After a long summer of frustration and anxiety for Arsenal fans with boss Arsene Wenger not spending in the transfer market, deadline day looks to have held the key to the biggest transfer of all, with Mesut Ozil completing his move to the Gunners.
It's a high-cost move, a record-breaking one, in fact, but the quality Ozil will bring to the Emirates makes it more than worth the wait.
David Ornstein at BBC Sport was reporting that the move, worth around an estimated £42 million, was close to going through during the afternoon on deadline day, before Goal.com's Wayne Veysey tweeted his understanding of confirmation of the deal.
Mesut Ozil is now an Arsenal player. Fee: £40m. Contract: 5 years, £130,000-a-week. Club-record signing & highest (current) earner.— Wayne Veysey (@wayneveysey) September 2, 2013
Ozil's arrival will be rightly heralded as a magnificent coup for the Gunners, and he will be expected to bring a level of creativity and invention to the side that few others in world football can match. While the German national side has been largely built to suit his strengths, Real Madrid opted for the talents of Gareth Bale in their big-money switch, leaving Ozil to decide that his own future lay elsewhere.
Sunday's Premier League match between Arsenal and their rival neighbours, Tottenham Hotspur, was billed by some as the derby between the spendthrifts and the splash-the-cash, but Ozil's arrival eclipses any fee paid by Spurs this summer—despite them breaking their own transfer record three times.
Far more significantly, it also surely gives the Gunners the edge in having a more talented and well-rounded line of attacking midfielders providing service to their striker.
Attacking Midfield Options
For all of Tottenham's big spending on attacking players this summer, they have perhaps not quite managed to outstrip Arsenal in terms of regular starting XI quality in this area of the pitch.
It might be some time, of course, before the new recruits settle into a rhythm playing with so many new faces. Far from all of them were available to throw straight in against Arsenal, but a lack of goalscoring chances has been a theme of the start to their season.
Much emphasis will be placed on Christian Eriksen, having signed from Ajax, to provide clear chances on goal from a central attacking midfield area for Spurs. Movement into the penalty area from the likes of Erik Lamela will also be key.
Spurs opted for a 4-2-3-1 system in the North London derby on Sunday, a mirror of Arsenal's own plans, so the possibility for direct comparison is clear.
The likeliest trio of attacking midfielders for Tottenham to field on a regular basis, in a strongest possible attack, would be Nacer Chadli to the left, Lamela to the right and Eriksen in the No. 10 role.
And Arsenal? Last year, they opted for new signing Santi Cazorla in a central role, where he was extremely successful in creating chances and scoring goals himself. An injury this year to Lukas Podolski, though, and the departure of Gervinho, will likely mean he now shifts to the left side, as he has done plenty of times before while in Spain.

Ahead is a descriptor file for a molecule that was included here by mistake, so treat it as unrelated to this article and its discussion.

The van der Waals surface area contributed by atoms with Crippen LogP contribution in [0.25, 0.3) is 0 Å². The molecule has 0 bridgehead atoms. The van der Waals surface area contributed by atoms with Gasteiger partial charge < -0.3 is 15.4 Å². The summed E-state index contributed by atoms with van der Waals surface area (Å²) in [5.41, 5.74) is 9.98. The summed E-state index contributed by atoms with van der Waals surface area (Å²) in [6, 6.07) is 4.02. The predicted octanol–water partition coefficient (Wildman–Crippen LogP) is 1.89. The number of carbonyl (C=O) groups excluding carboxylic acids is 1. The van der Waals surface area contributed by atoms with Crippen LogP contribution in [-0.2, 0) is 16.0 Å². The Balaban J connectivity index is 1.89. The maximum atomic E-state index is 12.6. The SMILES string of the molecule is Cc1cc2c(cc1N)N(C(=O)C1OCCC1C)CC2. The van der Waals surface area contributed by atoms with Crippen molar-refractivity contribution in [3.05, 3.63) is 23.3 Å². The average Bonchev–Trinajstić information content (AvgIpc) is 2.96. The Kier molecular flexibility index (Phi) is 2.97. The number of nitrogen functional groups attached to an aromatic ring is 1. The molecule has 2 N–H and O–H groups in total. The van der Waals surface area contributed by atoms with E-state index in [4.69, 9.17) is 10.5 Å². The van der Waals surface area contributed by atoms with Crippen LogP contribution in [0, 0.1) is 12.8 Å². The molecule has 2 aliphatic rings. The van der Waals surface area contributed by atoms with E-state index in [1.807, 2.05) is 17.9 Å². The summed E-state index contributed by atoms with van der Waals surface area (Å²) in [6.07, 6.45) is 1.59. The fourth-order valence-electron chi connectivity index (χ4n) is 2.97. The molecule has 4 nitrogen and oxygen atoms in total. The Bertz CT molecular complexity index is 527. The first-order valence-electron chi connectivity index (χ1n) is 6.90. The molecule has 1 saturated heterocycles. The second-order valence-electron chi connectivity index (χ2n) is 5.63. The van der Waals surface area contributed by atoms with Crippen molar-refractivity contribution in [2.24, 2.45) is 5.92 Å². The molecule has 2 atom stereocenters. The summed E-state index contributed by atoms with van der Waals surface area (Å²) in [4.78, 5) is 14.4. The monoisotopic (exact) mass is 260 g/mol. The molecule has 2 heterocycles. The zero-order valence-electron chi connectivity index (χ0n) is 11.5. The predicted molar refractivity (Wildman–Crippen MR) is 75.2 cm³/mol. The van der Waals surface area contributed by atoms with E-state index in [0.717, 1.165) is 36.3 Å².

Ozil will take his rightful place up centrally, with Theo Walcott continuing on the right.
In terms of pace, creativity and on-the-ball technique, Arsenal have the nod here in this critical area of the pitch. Eriksen may prove a steal at the amount Spurs paid for him, but he is not in the same class as Mesut Ozil.
Cazorla's movement and intelligence will likely see the Spaniard have a bigger impact on the scoresheet now this term, with Ozil in place to find his diagonal runs into the box from wider areas.
One area where Spurs could still have the edge will be in direct goal tallies from this second line of attack. They will hope that Argentine attacker Lamela settles quickly and finds his goalscoring form of last season to ease some of the burden on striker Roberto Soldado.
Starting Quality vs. Depth in Numbers
On the left side of that three in particular, Spurs appear to have opted for a number of possible first-team starters without a single standout candidate to play every game.
Andros Townsend, Gylfi Sigurdsson, Aaron Lennon and Lewis Holtby will all battle for places in the attacking midfield line when fit, while Moussa Dembele could also easily be pushed further forward into the No. 10 role.
Arsenal have Tomas Rosicky and Alex Oxlade-Chamberlain to come into those three positions, as well as the injured Podolski and youngster Ryo Miyaichi. Wenger will likely use Jack Wilshere in a deeper role this term rather than bring in more specialised holding central midfielders.
Spurs have the depth to contend with injuries in attacking midfield without a significant drop in quality—but that quality, in this area of the pitch at least, is below that of Arsenal once more.
Spurs' Weaker Position Offset by Defence?
Goals win games, true, but with two out of the first three weeks of Premier League football this season showing a remarkably low number of goals going in, clean sheets and tight defences are also of vital importance.
To that end, Spurs will hope that significant strengthening of the defensive and central midfield areas of their squad—Paulinho and Etienne Capoue will outshine Mathieu Flamini's return to Arsenal—will see them pull back some ground on their rivals.
Will it be enough to see off Arsenal and finally finish above them in the Premier League? Is Spurs' all-round squad good enough to challenge even about fourth place and have loftier ambitions?
The next nine months will reveal many secrets, but one thing that is for certain, which everybody already knows, is that Mesut Ozil is a wonderful addition to the Premier League. Arsenal's side is improved significantly by his signing.
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